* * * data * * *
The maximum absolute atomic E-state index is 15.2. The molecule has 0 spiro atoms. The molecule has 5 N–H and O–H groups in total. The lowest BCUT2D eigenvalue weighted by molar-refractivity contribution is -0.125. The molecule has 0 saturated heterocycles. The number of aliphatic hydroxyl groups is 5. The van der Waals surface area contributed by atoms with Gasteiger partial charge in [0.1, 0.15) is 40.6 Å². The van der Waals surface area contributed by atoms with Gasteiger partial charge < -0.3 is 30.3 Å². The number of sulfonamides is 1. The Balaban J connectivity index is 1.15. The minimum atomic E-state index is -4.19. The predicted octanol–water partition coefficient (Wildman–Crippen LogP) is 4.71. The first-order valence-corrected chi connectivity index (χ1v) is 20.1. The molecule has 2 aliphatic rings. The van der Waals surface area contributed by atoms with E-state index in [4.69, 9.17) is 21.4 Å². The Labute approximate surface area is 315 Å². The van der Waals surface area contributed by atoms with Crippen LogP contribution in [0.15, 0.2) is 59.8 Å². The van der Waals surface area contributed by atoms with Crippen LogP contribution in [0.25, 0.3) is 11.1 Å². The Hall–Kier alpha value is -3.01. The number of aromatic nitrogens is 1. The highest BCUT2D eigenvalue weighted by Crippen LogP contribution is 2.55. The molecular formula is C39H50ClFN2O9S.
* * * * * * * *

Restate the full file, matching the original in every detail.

The maximum absolute atomic E-state index is 15.2. The molecule has 0 spiro atoms. The molecule has 5 N–H and O–H groups in total. The lowest BCUT2D eigenvalue weighted by molar-refractivity contribution is -0.125. The molecule has 0 saturated heterocycles. The number of aliphatic hydroxyl groups is 5. The van der Waals surface area contributed by atoms with Gasteiger partial charge in [0.1, 0.15) is 40.6 Å². The van der Waals surface area contributed by atoms with Gasteiger partial charge < -0.3 is 30.3 Å². The number of sulfonamides is 1. The Balaban J connectivity index is 1.15. The minimum atomic E-state index is -4.19. The predicted octanol–water partition coefficient (Wildman–Crippen LogP) is 4.71. The first-order valence-corrected chi connectivity index (χ1v) is 20.1. The molecule has 2 aliphatic rings. The van der Waals surface area contributed by atoms with E-state index in [4.69, 9.17) is 21.4 Å². The Labute approximate surface area is 315 Å². The van der Waals surface area contributed by atoms with Crippen LogP contribution in [0.15, 0.2) is 59.8 Å². The van der Waals surface area contributed by atoms with Crippen LogP contribution in [0.25, 0.3) is 11.1 Å². The Hall–Kier alpha value is -3.01. The number of aromatic nitrogens is 1. The highest BCUT2D eigenvalue weighted by Crippen LogP contribution is 2.55. The molecular formula is C39H50ClFN2O9S.